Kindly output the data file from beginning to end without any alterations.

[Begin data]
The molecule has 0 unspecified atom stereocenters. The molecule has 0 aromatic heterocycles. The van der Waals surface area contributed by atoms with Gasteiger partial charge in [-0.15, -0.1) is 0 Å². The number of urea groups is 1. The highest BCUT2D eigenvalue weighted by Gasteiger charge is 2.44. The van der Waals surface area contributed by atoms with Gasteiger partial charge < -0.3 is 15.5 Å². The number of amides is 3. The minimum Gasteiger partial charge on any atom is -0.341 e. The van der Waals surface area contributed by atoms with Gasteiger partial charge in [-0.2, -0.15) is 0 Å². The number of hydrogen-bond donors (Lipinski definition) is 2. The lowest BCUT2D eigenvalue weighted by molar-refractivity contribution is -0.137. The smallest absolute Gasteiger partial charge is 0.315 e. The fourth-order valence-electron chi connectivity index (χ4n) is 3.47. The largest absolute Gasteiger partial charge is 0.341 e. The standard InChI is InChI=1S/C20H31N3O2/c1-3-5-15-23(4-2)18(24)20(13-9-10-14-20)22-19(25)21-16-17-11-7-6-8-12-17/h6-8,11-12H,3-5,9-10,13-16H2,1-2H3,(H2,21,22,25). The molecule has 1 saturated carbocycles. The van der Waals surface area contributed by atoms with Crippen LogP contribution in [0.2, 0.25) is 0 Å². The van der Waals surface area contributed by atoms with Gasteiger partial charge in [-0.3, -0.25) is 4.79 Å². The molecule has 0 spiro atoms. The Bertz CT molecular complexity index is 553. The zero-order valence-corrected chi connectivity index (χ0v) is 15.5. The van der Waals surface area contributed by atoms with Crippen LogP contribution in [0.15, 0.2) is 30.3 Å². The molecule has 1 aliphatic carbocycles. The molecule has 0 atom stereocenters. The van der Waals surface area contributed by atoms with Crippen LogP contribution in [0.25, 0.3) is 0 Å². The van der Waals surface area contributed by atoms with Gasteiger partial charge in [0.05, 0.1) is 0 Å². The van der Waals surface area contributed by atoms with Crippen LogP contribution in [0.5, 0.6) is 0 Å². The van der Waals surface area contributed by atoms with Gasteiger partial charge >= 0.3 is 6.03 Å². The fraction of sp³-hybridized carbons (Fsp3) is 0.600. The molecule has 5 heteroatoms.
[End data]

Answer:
The molecule has 0 unspecified atom stereocenters. The molecule has 0 aromatic heterocycles. The van der Waals surface area contributed by atoms with Gasteiger partial charge in [-0.15, -0.1) is 0 Å². The number of urea groups is 1. The highest BCUT2D eigenvalue weighted by Gasteiger charge is 2.44. The van der Waals surface area contributed by atoms with Gasteiger partial charge < -0.3 is 15.5 Å². The number of amides is 3. The minimum Gasteiger partial charge on any atom is -0.341 e. The van der Waals surface area contributed by atoms with Gasteiger partial charge in [-0.2, -0.15) is 0 Å². The number of hydrogen-bond donors (Lipinski definition) is 2. The lowest BCUT2D eigenvalue weighted by molar-refractivity contribution is -0.137. The smallest absolute Gasteiger partial charge is 0.315 e. The fourth-order valence-electron chi connectivity index (χ4n) is 3.47. The largest absolute Gasteiger partial charge is 0.341 e. The standard InChI is InChI=1S/C20H31N3O2/c1-3-5-15-23(4-2)18(24)20(13-9-10-14-20)22-19(25)21-16-17-11-7-6-8-12-17/h6-8,11-12H,3-5,9-10,13-16H2,1-2H3,(H2,21,22,25). The molecule has 1 saturated carbocycles. The van der Waals surface area contributed by atoms with Crippen LogP contribution in [0.2, 0.25) is 0 Å². The van der Waals surface area contributed by atoms with Gasteiger partial charge in [-0.3, -0.25) is 4.79 Å². The molecule has 0 spiro atoms. The Bertz CT molecular complexity index is 553. The zero-order valence-corrected chi connectivity index (χ0v) is 15.5. The van der Waals surface area contributed by atoms with Crippen LogP contribution in [0.15, 0.2) is 30.3 Å². The molecule has 1 aliphatic carbocycles. The molecule has 0 atom stereocenters. The van der Waals surface area contributed by atoms with Crippen LogP contribution in [0.25, 0.3) is 0 Å². The van der Waals surface area contributed by atoms with Gasteiger partial charge in [0.05, 0.1) is 0 Å². The van der Waals surface area contributed by atoms with Crippen LogP contribution in [0.5, 0.6) is 0 Å². The van der Waals surface area contributed by atoms with Gasteiger partial charge >= 0.3 is 6.03 Å². The fraction of sp³-hybridized carbons (Fsp3) is 0.600. The molecule has 5 heteroatoms.